A bit about me
This is my fifth year as a materials engineer in the Cal Poly MATE Department. I’m originally from the Bay Area, growing up in Lafayette, CA. During my time at Cal Poly, and my year-long exchange at Chalmers University of Technology in Sweden, I’ve taken a strong interest in polymer and composite materials. This was a big reason why I took on my senior project with Toray Advanced Composites.
Outside of class I’ve spent a majority of my time working with composites while on the Cal Poly Racing – Baja Team and researching more bio-derived polymers while in Sweden, both allowing me to get hands on experience in topics that I’m passionate about.
I would like to thank the following people for their guidance and support throughout my senior project:
- Russell Kirkman – Toray Advanced Composites
- Wyatt Taylor – Toray Advanced Composites
- Prof. Blair London
- Eric Beaton
- My Cal Poly Peers
My Project's Digital Poster
Polymer matrix composites
Polymer matrix composites (PMCs) were first seriously researched during the World War II, as aerospace engineers searched for materials of higher specific strength and stiffness than traditional metal alloys. Fast forward to the 1990s, cyanate ester (CE) resins started to increase in popularity and prevalence in the composites industry. Their use in the aerospace market is due in large part to their balance of high mechanical and thermal properties, in addition to low water absorption. These factors contribute to a high dimensional stability that is important for air and spacecraft that see large thermal cycling during flight. The dimensional stability is due to the structure of the resin because unlike more commonly used epoxy resins, cyanate ester resins polymerize through trimerization and form cyanurate groups instead of hydroxyl groups (Figure 1).
Voids in Composite Materials
Due to the exceedingly demanding requirements for composite components in the modern aerospace and automotive industries, the quality of the materials in use must remain high by keeping the amount of material defects to a minimum. Of the many possible defects that could form during a composite layup, some of the more common are: voids, ply delaminations and matrix cracks. Each of these defects are points of concern to engineers and can undermine the integrity of structural components. Of the three, the identification and measurement of voids is a particularly difficult but important process. Voids are formed from air or chemical vapours that are trapped during the manufacturing of pre-impregnated fabric or trapped between layers of pre-impregnated fabric during component production (Figure 2). One of the more common methods that composites manufacturers use to quantify the number of voids in a composite material is with ASTM D3171.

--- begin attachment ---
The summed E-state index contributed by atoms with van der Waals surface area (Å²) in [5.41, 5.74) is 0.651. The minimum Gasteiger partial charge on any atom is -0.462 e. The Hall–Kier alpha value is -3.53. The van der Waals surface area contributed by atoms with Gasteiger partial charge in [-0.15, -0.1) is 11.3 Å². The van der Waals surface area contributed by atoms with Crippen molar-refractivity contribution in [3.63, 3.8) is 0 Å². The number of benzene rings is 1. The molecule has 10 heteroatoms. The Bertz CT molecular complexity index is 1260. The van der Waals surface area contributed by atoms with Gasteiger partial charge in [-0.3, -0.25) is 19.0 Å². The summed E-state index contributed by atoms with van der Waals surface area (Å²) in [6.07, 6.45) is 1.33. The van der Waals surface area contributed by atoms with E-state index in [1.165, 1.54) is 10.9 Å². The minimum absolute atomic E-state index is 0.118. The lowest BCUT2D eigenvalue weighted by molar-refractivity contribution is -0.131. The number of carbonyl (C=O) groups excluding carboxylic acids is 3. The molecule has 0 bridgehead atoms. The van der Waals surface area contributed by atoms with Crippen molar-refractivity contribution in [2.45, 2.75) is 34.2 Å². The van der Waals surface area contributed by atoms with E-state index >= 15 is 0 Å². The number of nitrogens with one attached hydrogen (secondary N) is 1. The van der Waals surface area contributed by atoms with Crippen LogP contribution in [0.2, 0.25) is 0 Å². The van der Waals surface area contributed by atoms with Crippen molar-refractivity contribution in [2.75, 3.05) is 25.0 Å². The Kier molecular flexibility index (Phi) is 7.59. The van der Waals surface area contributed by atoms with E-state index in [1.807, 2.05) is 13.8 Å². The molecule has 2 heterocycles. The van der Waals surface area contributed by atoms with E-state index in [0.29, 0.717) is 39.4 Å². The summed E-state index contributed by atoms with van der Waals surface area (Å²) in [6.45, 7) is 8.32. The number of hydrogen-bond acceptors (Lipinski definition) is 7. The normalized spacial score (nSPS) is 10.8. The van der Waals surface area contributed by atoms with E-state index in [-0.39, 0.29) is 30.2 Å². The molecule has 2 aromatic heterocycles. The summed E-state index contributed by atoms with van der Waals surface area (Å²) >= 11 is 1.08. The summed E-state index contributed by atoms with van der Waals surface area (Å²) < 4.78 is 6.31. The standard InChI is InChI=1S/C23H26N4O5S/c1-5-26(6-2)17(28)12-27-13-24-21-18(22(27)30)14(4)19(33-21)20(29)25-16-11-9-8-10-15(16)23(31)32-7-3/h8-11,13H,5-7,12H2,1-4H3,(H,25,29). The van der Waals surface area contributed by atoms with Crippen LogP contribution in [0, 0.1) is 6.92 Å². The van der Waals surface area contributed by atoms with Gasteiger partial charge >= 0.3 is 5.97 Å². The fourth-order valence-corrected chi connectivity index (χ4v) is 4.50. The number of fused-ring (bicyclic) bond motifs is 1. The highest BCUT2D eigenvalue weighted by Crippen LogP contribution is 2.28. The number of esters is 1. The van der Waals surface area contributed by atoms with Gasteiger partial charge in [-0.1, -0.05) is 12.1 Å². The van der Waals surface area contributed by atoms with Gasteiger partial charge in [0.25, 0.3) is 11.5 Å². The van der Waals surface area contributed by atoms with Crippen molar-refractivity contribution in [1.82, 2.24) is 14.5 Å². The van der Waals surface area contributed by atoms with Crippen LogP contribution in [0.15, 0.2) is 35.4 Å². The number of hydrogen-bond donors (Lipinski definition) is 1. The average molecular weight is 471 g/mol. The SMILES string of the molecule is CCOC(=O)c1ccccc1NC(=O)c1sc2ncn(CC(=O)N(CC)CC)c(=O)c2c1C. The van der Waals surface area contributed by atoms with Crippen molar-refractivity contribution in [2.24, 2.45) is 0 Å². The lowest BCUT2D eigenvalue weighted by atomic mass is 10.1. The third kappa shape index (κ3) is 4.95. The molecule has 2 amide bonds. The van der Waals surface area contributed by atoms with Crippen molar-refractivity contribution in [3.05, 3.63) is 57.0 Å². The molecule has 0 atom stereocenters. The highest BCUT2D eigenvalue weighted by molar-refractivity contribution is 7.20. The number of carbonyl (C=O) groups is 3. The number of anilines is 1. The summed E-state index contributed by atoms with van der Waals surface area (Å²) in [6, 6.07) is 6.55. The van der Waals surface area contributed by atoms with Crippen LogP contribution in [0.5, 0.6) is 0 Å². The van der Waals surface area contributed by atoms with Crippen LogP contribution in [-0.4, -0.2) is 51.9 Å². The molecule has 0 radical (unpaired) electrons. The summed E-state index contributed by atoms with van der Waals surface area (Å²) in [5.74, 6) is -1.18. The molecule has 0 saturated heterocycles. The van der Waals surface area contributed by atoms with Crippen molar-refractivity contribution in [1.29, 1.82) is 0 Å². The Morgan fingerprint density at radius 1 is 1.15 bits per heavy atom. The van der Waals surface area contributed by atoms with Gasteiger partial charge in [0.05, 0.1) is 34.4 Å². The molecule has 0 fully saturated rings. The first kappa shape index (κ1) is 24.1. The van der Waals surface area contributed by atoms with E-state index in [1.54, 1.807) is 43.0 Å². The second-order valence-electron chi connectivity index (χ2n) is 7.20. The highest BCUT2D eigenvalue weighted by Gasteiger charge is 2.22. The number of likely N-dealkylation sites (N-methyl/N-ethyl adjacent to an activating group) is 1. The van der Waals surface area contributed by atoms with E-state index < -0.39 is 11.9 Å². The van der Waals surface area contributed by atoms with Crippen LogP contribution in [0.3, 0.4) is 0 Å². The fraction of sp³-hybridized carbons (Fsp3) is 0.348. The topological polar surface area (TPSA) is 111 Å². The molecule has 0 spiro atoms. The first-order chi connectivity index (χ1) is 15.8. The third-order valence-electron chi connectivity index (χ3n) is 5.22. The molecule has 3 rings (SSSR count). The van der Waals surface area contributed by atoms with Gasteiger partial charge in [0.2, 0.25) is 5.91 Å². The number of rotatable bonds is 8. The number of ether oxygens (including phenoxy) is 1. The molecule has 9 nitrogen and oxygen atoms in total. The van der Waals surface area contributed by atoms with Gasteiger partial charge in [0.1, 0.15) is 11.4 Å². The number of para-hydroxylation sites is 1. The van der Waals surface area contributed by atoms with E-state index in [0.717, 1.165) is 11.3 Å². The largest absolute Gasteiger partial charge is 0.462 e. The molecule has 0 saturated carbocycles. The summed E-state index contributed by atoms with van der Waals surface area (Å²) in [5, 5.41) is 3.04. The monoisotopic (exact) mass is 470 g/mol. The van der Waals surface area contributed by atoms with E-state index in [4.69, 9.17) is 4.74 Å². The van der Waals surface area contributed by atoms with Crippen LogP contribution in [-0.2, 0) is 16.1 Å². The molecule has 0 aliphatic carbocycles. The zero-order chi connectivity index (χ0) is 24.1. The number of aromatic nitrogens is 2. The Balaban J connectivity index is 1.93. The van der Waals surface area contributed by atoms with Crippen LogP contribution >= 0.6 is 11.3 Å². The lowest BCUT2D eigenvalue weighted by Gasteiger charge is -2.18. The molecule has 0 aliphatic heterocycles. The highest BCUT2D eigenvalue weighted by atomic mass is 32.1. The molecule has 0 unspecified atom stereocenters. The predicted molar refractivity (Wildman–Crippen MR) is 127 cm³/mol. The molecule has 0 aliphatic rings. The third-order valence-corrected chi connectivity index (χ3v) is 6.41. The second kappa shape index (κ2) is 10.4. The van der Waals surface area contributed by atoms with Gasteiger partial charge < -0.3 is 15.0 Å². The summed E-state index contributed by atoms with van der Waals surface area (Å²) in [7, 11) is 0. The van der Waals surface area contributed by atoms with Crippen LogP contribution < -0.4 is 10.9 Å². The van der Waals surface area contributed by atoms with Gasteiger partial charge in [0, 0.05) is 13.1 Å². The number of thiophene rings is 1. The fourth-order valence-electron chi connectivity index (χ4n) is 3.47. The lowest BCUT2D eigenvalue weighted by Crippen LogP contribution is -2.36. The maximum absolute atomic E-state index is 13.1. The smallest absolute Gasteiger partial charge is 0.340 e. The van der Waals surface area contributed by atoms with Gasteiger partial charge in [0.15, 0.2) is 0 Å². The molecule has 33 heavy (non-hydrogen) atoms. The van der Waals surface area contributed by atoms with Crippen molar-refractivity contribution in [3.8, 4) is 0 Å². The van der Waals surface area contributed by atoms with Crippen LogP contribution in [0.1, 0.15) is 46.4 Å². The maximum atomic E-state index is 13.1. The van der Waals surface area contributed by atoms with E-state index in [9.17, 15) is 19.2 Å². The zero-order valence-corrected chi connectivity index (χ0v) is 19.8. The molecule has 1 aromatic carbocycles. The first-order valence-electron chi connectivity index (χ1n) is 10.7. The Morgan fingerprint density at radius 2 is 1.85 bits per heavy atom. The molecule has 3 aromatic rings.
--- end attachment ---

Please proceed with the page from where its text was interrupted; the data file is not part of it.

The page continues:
The standard ASTM D3171 – Standard Test Methods for Constituent Content of Composite Materials, plays a critical role in understanding the amount of voids within in a composite material. With the exact fiber content obtained from either resin ignition or resin digestion, in addition to the sample density and constituent density, the void volume in a composite sample can be calculated. Equation 1 calculates the final void volume for a given composite sample, but requires the reinforcement volume fraction of Equation 2 and the matrix volume fraction of Equation 3. Equation 2 takes into account the mass fraction of the reinforcement which is calculated by dividing the final mass of the processed fibers by the initial mass of the composite sample. The value is then multiplied by the ratio of composite density over reinforcement density. Equation 4 multiplies the resin mass fraction by the ratio of composite density over the resin/matrix density.